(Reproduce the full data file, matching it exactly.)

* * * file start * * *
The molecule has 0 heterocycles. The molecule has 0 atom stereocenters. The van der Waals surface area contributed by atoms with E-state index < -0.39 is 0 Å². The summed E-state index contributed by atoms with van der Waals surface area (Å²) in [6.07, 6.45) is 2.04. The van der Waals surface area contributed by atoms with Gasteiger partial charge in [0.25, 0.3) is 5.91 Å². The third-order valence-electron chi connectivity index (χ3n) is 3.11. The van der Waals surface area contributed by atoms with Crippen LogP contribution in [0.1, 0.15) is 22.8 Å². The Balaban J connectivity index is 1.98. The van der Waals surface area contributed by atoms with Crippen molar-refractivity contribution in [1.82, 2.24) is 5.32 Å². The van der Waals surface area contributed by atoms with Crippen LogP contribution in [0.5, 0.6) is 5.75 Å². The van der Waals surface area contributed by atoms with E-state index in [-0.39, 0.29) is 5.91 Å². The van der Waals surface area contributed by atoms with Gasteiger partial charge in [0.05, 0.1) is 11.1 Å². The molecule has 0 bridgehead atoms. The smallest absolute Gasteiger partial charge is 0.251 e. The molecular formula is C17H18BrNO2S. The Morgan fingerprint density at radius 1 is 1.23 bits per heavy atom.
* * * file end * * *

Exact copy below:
The molecule has 0 heterocycles. The molecule has 0 atom stereocenters. The van der Waals surface area contributed by atoms with E-state index < -0.39 is 0 Å². The summed E-state index contributed by atoms with van der Waals surface area (Å²) in [6.07, 6.45) is 2.04. The van der Waals surface area contributed by atoms with Gasteiger partial charge in [0.25, 0.3) is 5.91 Å². The third-order valence-electron chi connectivity index (χ3n) is 3.11. The van der Waals surface area contributed by atoms with Crippen LogP contribution in [0.1, 0.15) is 22.8 Å². The Balaban J connectivity index is 1.98. The van der Waals surface area contributed by atoms with Crippen molar-refractivity contribution in [1.82, 2.24) is 5.32 Å². The van der Waals surface area contributed by atoms with Crippen LogP contribution in [0.5, 0.6) is 5.75 Å². The van der Waals surface area contributed by atoms with E-state index in [-0.39, 0.29) is 5.91 Å². The van der Waals surface area contributed by atoms with Gasteiger partial charge in [0.05, 0.1) is 11.1 Å². The molecule has 0 bridgehead atoms. The smallest absolute Gasteiger partial charge is 0.251 e. The molecular formula is C17H18BrNO2S. The Morgan fingerprint density at radius 1 is 1.23 bits per heavy atom.